Jose Alfaro

Director of Latinx Leadership & Community Engagement, Everytown for Gun Safety

Jose Alfaro

Jose is a first-generation Salvadoran American from Jamaica, New York. He attended Morgan State University in Baltimore, Maryland, where he graduated with a bachelor’s degree in Psychology. Jose continued his education at the SIT Graduate Institute in Brattleboro, Vermont, to understand oppression and find ways to combat it in modern society. He received a Master of Arts degree in Social Justice and Conflict Resolution.

Jose's work lives at the intersection of movement building, policy advocacy, and electoral campaigns with a community-centered approach. He's worked as a community educator around sexual assault and domestic violence issues with Black and Latinx youth to dismantle toxic masculinity and homophobia, organized street organizations to combat police brutality, and fought for education equity at the state level. He ran several state electoral campaigns, founded Connecticut Latinos for Bernie Sanders, and made Connecticut Magazine's 40 Under 40 list in 2017. After Donald Trump’s election, Jose took to the national stage as the Raíz Program Manager and then the Associate Director of Latinx Campaigns at Planned Parenthood Federation of America to lead PPFA’s effort to organize Latinxs to advocate for sexual and reproductive health rights and build power in Latinx communities through local and electoral campaigns.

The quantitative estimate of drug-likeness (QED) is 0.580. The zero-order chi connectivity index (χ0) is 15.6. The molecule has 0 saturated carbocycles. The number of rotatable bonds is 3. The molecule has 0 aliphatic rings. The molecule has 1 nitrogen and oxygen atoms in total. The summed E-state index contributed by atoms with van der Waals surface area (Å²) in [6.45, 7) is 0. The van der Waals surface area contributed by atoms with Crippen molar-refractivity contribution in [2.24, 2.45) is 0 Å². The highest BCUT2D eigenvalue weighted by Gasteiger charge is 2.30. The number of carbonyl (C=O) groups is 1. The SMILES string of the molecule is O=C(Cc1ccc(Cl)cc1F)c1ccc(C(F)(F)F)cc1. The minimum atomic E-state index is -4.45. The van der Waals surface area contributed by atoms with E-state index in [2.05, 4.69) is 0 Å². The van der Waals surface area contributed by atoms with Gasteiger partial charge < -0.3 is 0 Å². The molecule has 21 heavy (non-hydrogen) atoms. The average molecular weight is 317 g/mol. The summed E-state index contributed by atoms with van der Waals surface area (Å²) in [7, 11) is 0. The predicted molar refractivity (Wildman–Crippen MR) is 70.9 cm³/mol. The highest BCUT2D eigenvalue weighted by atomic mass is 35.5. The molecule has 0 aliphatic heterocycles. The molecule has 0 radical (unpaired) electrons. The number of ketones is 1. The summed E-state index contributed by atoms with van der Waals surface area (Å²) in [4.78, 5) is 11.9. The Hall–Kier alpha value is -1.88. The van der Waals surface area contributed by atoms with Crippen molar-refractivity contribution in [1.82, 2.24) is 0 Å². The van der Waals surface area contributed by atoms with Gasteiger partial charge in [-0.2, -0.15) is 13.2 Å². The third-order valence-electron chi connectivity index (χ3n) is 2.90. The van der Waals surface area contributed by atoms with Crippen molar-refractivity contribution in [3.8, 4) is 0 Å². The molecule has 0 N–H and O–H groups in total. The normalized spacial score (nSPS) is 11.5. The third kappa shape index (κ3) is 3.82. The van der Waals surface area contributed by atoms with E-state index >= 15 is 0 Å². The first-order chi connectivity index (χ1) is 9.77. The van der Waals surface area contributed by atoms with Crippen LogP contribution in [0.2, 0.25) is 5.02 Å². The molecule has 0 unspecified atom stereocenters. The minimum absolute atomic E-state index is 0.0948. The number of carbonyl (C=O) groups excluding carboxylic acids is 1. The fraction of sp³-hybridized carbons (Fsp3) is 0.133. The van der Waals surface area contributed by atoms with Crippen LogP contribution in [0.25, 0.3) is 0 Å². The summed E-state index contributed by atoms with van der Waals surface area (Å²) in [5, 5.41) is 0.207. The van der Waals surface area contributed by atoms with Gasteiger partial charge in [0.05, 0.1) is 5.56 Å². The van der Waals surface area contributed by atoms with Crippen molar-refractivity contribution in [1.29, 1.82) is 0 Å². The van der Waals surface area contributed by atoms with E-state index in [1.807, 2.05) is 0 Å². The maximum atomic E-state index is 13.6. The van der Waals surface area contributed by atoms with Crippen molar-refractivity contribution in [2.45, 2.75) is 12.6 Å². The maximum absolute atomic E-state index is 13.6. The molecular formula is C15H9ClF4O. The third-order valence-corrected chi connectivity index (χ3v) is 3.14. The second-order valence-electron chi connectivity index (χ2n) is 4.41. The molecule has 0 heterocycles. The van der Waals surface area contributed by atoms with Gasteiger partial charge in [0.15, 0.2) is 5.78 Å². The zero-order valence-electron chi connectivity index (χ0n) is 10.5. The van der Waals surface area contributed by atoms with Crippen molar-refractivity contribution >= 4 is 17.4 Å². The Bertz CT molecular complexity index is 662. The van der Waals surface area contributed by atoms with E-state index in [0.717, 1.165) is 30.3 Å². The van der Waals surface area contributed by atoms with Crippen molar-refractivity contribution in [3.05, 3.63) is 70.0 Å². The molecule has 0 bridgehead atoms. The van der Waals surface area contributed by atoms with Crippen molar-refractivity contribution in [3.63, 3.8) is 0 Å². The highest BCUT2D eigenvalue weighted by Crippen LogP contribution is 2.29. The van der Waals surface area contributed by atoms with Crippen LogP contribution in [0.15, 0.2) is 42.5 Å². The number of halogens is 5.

Jose is currently the Director of Latinx Leadership and Community Engagement at Everytown for Gun Safety. In this capacity, Jose is responsible for the development and execution of Everytown’s strategy for authentic engagement with Latinx partners, thought leaders, and influencers in communities across the country in pursuit of Everytown’s strategic vision and goals.

Panel Information


1:40 PM EST

The State of Nuestras Familias: Uvalde, How Tragedy Shapes Us, and Where Our Next Generaciones Go From Here. . . |

Pulse Nightclub (Orlando) 2016; El Paso 2019; Uvalde 2022. . . These are the tragedies that in recent memory have most traumatized our community. Among them, ranks the worst attack on Latinos in modern history. Today, research is revealing the impact that gun violence is having on our youngest generations. This panel will examine the depth of that trauma on our community and our families’ collective psyches. The panel will engage in meaningful conversation with respect to gun legislation reform, and, importantly, the reality of how one community is reckoning with the unimaginable.

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